We have no way of knowing what 2015 will bring us. By this time next year, we may have made it through challenges and changes that we can’t foresee today. What won’t change though, are the family traditions that anchor us, even if there is a bit of groaning and grumbling when it’s time to bring home the tree and haul the boxes down from the attic again.

Friday, December 12, 2014

on why I'm now a big fan of facebook

A high school classmate passed away very recently after courageously battling cancer. When he found out that he had reached “stage four” of this awful disease, Dennis reached out on Facebook to a dozen or so of his childhood companions and together, this group bonded, supported, listened and held hands (virtually) across all the miles of physical separation. He never posted about his illness on his personal page, keeping it all private and within the group messaging. Tough conversations were had. Dennis kept everyone updated during months of chemo, radiation and hospitalizations, and was comfortable asking his childhood friends for advice when he was making final plans for himself and for the future of the family he would be leaving behind. He remained upbeat, never complaining but staying in touch, because this was a very real emotional lifeline that he grabbed onto.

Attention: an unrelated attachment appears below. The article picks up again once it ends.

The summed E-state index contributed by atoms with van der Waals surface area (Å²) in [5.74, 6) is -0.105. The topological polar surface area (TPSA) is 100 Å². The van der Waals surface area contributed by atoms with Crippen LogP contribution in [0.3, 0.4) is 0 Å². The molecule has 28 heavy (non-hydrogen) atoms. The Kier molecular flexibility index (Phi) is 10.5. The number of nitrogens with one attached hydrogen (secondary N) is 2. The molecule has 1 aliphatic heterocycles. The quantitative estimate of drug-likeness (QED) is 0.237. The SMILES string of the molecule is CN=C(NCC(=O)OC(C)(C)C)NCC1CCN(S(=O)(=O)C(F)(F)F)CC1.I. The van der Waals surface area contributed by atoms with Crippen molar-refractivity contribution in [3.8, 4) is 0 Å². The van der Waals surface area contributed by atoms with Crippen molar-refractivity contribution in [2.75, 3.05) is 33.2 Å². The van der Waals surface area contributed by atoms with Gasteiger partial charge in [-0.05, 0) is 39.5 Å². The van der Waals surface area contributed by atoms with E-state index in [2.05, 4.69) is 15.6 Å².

He appreciated this group of friends so much, sending them encouraging messages and sharing his thoughts about what is truly important in life. One such message went like this: 
"Today is a great day for blueberry pancakes! My only wish is that I could share them with all my kind friends. May everyone have a pleasant Wednesday, understanding you all are playing a part in my journey. Anything that comes up today that causes you stress -  wipe it away. It's my gift to you. Things always get better with time. Understand that what is stressful today you may not even remember a year from now. I wish you all a peaceful and relaxing day. Hugs to all!"